The authoritative commissions agree on the Role of Municipalities, because they are best able to organize the strategies to tackle the risk factors that cause crime. The European Forum for Urban Safety and the United States Conference of Mayors have stressed that municipalities must target the programs to meet the needs of youth at risk and women who are vulnerable to violence. To succeed, they need to establish a coalition of key agencies such as schools, job creation, social services, housing and law enforcement around a diagnosis. Impressive successful policies to reduce crime in cities such as Birmingham and Bogotá illustrate this as do the local neighborhood successes in Chicago.

Types[edit | edit source]

Primary prevention address individual and family level factors correlated with later criminal participation. Individual level factors such as attachment to school and involvement in pro-social activities decrease the probability of criminal involvement. Family level factors such as consistent parenting skills similarly reduce individual level risk. Risk factors are additive in nature. The greater the number of risk factors present the greater the risk of criminal involvement. In addition there are initiatives which seek to alter rates of crime at the community or aggregate level. For example, Larry Sherman from the University of Maryland in Policing Domestic Violence (1993) demonstrated that changing the policy of police response to domestic violence calls altered the probability of subsequent violence. Policing hot spots, areas of known criminal activity, decreases the number of criminal events reported to the police in those areas.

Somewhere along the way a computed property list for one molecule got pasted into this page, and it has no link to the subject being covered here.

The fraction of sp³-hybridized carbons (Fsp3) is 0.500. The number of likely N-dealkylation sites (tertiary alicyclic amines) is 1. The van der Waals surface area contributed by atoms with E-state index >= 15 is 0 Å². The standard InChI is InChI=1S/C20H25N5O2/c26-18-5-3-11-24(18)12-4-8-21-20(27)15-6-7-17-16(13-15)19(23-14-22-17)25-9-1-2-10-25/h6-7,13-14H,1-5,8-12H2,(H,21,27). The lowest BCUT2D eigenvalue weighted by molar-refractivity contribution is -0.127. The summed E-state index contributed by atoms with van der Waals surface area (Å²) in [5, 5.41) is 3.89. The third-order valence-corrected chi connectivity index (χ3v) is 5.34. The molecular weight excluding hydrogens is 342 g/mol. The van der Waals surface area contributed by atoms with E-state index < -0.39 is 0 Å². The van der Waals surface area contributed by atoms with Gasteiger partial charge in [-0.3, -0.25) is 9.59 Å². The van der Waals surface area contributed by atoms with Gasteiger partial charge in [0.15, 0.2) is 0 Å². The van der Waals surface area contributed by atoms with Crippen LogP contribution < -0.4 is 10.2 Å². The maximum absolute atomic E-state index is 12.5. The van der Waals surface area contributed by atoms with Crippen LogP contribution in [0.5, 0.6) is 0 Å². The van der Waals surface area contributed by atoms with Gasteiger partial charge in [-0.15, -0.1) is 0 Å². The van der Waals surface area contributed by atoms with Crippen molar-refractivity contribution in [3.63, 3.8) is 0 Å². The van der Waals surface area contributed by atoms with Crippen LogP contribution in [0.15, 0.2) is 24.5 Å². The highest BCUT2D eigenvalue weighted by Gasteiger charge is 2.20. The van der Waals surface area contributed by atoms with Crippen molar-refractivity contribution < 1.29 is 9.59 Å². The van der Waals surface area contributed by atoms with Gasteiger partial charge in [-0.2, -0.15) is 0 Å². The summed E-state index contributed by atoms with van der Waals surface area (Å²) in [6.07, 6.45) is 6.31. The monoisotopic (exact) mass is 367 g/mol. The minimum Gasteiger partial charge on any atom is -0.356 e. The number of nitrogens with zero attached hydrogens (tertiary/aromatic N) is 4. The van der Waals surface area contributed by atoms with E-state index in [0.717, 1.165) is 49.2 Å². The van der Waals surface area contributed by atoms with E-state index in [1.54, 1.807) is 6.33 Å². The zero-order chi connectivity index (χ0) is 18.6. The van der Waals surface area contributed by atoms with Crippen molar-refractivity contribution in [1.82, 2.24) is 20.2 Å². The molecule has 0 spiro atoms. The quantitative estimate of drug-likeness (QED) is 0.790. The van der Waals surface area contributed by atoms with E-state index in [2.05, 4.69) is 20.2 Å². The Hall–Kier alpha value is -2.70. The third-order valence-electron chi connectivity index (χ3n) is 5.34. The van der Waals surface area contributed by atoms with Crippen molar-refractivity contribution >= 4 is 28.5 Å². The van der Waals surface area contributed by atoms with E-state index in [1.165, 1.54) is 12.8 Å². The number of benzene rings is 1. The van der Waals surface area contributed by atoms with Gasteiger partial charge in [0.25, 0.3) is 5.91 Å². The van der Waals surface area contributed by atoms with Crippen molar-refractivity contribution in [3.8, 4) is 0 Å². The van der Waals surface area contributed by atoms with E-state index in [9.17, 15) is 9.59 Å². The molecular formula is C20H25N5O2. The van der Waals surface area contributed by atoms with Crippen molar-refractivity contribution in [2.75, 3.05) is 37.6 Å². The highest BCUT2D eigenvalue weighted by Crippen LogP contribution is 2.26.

Secondary prevention uses techniques focusing on at risk situations such as youth who are dropping out of school or getting involved in gangs. It targets social programs and law enforcement at neighborhoods where crime rates are high. The use of secondary crime prevention in cities such as Birmingham and Bogotá have achieved large reductions in crime and violence. Programs that are focused on youth at risk have been shown to significantly reduce crime.[How to reference and link to summary or text]

Tertiary prevention is used after a crime has occurred in order to prevent successive incidents. Such measures can be seen in the implementation of new security policies following acts of terrorism such the September 11, 2001 attacks.

See also[edit | edit source]

Bibliography[edit | edit source]

  • Audit Commission, Misspent youth: Young people and crime, London: Audit Commission for Local Authorities and NHS in England and Wales, 1996